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Passive low pass filter?

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  • #16
    Bard, my apologies. I did miss the word series. I stand corrected (again ). I guess I should take my own advice and be more careful.
    -Bob

    The PEDS 2.1 mini system
    My A7 Project - another small desktop speaker
    The B3 Hybrid Dipole - thread incomplete and outdated

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    • #17
      Originally posted by bard View Post
      Bob, I did edit (correct) my original post, and it now stands correct. It is a 3rd order SERIES filter. Apparently, you didn't see the "SERIES" in the description. This design only takes one inductor, rather than two. Again, the corrected post is a 3rd order, series, low-pass filter with an F3 of 240 Hertz. BTW it is spec'ed for 6.8 ohms Re, which should accommodate an 8 ohm speaker. I see later that the driver in question became a 4 ohm unit. Would have been good to know, up front. Sorry about the confusion.
      I'm not conversant in series XOs. But those components between an amp and a sub will cause problems. At 1 Khz, the filter's impedance is 2 ohms and near 0 ohms at 10 Khz. So while it does roll off the frequencies for the sub, it creates impedance problems for the amp.

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      • #18
        I've never done a series XO either, and I was confused by it, too. But come to think about it, with a normal series XO on a two way speaker, you would have the tweeter circuit also in series, so it would keep the impedance up, like in this example. Mike your observation looks right and it might not be wise to run just a sub on a series filter. It's also why you usually see at least a 1 ohm resistor in series with a grounded cap.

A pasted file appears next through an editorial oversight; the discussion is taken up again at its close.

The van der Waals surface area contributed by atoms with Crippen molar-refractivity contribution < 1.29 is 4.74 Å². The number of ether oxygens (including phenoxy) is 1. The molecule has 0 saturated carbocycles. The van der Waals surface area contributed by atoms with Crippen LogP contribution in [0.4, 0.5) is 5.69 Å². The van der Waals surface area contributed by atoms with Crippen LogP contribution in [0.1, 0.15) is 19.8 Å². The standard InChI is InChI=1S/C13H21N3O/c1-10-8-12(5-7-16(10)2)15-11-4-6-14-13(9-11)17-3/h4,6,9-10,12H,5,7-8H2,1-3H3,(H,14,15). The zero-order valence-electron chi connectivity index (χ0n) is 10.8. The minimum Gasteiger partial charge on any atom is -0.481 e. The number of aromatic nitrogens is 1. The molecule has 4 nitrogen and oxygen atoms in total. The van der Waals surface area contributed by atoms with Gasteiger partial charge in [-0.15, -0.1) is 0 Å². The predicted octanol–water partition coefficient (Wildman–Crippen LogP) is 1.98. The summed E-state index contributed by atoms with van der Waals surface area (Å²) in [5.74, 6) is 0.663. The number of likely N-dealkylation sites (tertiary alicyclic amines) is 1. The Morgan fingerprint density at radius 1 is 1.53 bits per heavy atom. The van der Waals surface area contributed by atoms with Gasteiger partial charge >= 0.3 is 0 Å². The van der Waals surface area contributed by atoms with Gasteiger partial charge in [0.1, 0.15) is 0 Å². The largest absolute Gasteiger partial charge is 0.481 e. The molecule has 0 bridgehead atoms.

-Bob

        The PEDS 2.1 mini system
        My A7 Project - another small desktop speaker
        The B3 Hybrid Dipole - thread incomplete and outdated

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        • #19
          Not sure he understands the diff. between parallel and series topologies.
          You can call that filter anything you want.
          To ME it looks like a fairly std. 3rd order "parallel" low pass filter (cuts highs).
          Values look appropriate for a 4ohm woofer that'd be down about -6dB around 240Hz or so.
          Last edited by Chris Roemer; 08-03-2018, 12:21 AM.

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          • #20
            Beware.

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            • #21
              Originally posted by djg View Post
              Beware.
              Omg, that is horrible! On a good note, when you do blow up that cap, at least it's contained! Sent from my SM-G920V using Tapatalk

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              • #22
                Mike: a 4 ohm load usually measures in at about 3.2 ohms RE roughly, and at 240 Hertz my software cranks out the following for values. Roughly 3mH input coil, 275 uF midpoint to ground, and 1mH output series cap. Third order Butterworth. At 4 ohms RE, your values are correct, however, as we know, 4 ohm impedance loads are rarely 4 ohms resistive. Right, bob?

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                • #23
                  To Bob, Mike, Chris, and others: I apologize for posting one half of a series filter circuit and causing all the confusion. Of course the series passover only works with the pseudo center point created between the two sections. In a senior moment, I posted only the bass section, which, by itself, is useless. Mea Culpa.

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